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How to calculate the number of Virtual Users required while testing an app?

by Swaraj Gupta

Performance testers, depend on the business teams to give the idea about the concurrent user load required for the application to be tested. If only, life would be that easy. In most scenarios, the information regarding the number of concurrent users (and the steady state time for those) is not available with the business teams. Translating the information of real time user load into simulated load is tricky. Also the performance test environments are scaled down as compared to that with the production. In such situations, the business expects the performance test team to come up with the information regarding the number of users to test and the duration of the test and here comes an article that can help you with that.

 

Let’s assume some basic items while simplifying this task –

  • An application can have multiple modules (or functionalities) and each of those can be realized using AgileLoad scripts.
  • While testing the app the virtual users perform all the transactions as are available in the script to complete all the steps required for the module.
  • Not all virtual users will execute each of the functionalities
  • Scripts are recorded in such a fashion that while replaying, they will send a request to the server and response received would be read by the controller.
  • Think time is added into the scripts to emulate the pauses (or time that he thinks for) that a user has when he moves from one page to another. Change in thinktime can have a direct impact on the number of transactions load (and thus the load) on the application.
  • Post test execution counters like hits / sec, number of users / unit time or transactions / sec can give an idea about the load subjected on the application.
  • One request made by a user can be considered as one AgileLoad transaction.

Let’s look at the formula that we will use to calculate the number of users –

Number of virtual users = Length of user scenario (in sec) * Number of requests per second required

To further understand, let’s consider an example. -> Peak load on an application is 10 users per hour and each user on an average spends 10 mins on the website and goes through 10 web pages. This means the implemented user scenario will contains 10 page-requests and each virtual user will run for 10 minutes.

The above formula in such cases gets modified to:

Number of virtual users = Number of users per hour * Number of requests per user * 3600 / [Length of user scenario (in sec)]

Here:

  • Number of users per hour = 10
  • Number of requests per user = 10 (number of web pages he accesses)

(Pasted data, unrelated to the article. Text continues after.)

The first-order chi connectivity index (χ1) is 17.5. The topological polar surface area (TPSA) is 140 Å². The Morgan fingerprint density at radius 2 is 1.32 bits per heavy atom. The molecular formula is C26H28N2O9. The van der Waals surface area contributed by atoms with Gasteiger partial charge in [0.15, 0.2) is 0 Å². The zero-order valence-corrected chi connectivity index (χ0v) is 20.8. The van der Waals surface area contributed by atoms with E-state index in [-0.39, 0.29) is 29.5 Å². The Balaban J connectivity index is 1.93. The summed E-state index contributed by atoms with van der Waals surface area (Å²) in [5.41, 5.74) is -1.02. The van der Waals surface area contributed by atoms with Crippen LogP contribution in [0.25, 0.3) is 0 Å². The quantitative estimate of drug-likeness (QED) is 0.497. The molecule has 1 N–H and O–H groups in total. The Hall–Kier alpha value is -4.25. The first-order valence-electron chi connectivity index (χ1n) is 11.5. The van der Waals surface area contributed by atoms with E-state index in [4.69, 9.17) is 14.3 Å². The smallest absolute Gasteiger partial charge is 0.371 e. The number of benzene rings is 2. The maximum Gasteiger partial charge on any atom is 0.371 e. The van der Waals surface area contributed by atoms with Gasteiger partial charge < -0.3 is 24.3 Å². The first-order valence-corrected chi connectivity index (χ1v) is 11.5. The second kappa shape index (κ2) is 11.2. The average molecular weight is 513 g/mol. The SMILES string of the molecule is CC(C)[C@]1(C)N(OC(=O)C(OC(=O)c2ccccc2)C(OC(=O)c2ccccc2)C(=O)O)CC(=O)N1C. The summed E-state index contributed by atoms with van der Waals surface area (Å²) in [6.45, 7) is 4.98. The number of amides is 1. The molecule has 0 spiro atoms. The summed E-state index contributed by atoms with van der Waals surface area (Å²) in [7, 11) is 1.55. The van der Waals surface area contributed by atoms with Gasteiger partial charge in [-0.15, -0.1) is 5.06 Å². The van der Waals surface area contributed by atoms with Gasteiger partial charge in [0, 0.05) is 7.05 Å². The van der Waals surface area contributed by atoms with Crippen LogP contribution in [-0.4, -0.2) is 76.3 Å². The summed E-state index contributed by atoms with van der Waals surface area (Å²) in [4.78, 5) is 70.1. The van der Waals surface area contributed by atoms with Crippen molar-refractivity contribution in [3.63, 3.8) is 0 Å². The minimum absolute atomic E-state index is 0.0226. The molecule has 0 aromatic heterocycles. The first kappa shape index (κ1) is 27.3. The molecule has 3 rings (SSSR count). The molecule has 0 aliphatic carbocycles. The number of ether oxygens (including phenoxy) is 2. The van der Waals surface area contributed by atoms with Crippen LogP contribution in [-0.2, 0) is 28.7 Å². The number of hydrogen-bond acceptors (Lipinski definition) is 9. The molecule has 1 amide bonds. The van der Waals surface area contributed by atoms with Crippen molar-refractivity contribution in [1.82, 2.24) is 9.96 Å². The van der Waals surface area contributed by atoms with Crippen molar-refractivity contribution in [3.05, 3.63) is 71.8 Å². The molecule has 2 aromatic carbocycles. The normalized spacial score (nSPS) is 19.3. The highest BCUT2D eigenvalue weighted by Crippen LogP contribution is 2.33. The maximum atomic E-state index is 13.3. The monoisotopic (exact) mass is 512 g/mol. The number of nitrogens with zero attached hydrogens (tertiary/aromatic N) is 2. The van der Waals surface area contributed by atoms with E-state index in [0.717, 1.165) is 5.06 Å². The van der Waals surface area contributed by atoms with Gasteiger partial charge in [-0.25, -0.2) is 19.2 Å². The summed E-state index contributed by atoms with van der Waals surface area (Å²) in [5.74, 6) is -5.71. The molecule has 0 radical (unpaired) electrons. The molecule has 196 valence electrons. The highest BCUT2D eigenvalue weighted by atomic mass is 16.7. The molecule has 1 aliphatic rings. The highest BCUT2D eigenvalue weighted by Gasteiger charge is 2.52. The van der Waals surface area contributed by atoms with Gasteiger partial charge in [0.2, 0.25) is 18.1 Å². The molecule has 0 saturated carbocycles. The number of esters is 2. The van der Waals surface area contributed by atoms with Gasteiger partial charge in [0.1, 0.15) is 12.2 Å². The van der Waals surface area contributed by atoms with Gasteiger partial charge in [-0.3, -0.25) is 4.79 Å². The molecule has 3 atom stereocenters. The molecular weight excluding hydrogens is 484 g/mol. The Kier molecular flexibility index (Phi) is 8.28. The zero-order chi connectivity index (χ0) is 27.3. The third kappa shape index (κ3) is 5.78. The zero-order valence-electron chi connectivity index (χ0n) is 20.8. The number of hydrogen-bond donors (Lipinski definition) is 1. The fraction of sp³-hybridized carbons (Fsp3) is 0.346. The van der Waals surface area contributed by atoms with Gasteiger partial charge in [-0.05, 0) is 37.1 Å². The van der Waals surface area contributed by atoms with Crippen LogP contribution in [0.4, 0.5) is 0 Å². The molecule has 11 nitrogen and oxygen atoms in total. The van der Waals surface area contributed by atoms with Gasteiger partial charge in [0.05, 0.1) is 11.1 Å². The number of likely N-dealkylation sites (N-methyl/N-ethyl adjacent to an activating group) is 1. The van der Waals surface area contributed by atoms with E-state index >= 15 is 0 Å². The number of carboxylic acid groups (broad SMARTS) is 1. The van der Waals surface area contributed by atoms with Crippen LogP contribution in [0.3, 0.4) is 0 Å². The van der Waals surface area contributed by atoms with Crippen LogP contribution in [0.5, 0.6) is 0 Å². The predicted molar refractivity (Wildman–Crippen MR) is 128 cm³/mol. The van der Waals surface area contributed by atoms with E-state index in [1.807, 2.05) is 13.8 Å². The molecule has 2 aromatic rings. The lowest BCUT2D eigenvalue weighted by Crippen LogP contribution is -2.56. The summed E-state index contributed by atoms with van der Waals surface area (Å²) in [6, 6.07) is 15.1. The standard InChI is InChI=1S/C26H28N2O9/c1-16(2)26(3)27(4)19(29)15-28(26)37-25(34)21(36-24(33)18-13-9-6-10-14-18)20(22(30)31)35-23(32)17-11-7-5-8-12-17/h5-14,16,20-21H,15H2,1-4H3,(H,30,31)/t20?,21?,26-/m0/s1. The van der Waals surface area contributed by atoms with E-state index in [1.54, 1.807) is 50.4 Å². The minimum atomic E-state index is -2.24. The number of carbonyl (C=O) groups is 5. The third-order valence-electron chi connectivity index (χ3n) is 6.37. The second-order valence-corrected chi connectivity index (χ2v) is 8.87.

• Length of user scenario = 10 min * 60 = 600 sec

Hence using above formula:

Number of virtual users = 10 * 10 * 3600 / 600 = 600

Hence the above formula gives a user count of 600 users. However a noticeable point is in an hour a user runs for only 10 mins and is inactive for most of the time. Moreover tool licensing are planned in such a way that more the number of concurrent users you require, more is the cost of license. Thus we need a better way of calculating the required load in such a way that the production load is met without increasing the cost of the tool (and thus the test). Instead of keeping the users idle for 50 mins out of 1 hour of the test, if same user is made to perform the task of multiple users and thus create load without impacting the load, the concurrent vuser load required can be substantially reduced.

Eg. In above scenario, if after 10 mins, a virtual user is made to make multiple iterations and thus make 6 iterations in an hour the number of concurrent users required (for the performance test) can be substantially reduced to 100 vusers.

This user load can be further reduced by reducing the thinktime and thus increasing the transaction load (per unit time). However it is not the best approach since it doesn’t help to create the accurate production like scenario and is coupled with multiple issues. Here is why this reducing think time approach should not be followed -(See our article  Number of Virtual Users – An unavoidable parameter while designing performance tests )

Thus on an average the above formula provides a pretty good way to calculate the user load and design the test. Do give it a try and post your comments on the experience.

This post is also available in: French


About Swaraj Gupta

Swaraj is a performance, automation and functional test expert who has worked on variety of desktop and mobile applications. The major areas that he focuses on are - functionality, usability, performance and consistency of application behavior. He manages the entire performance testing cycle of the projects that he is responsible for and works on multiple such engagements simultaneously. He has worked in variety of different business domains that include - Hi tech consulting, Financial services, management consulting, auditing services, e commerce, e learning, etcT

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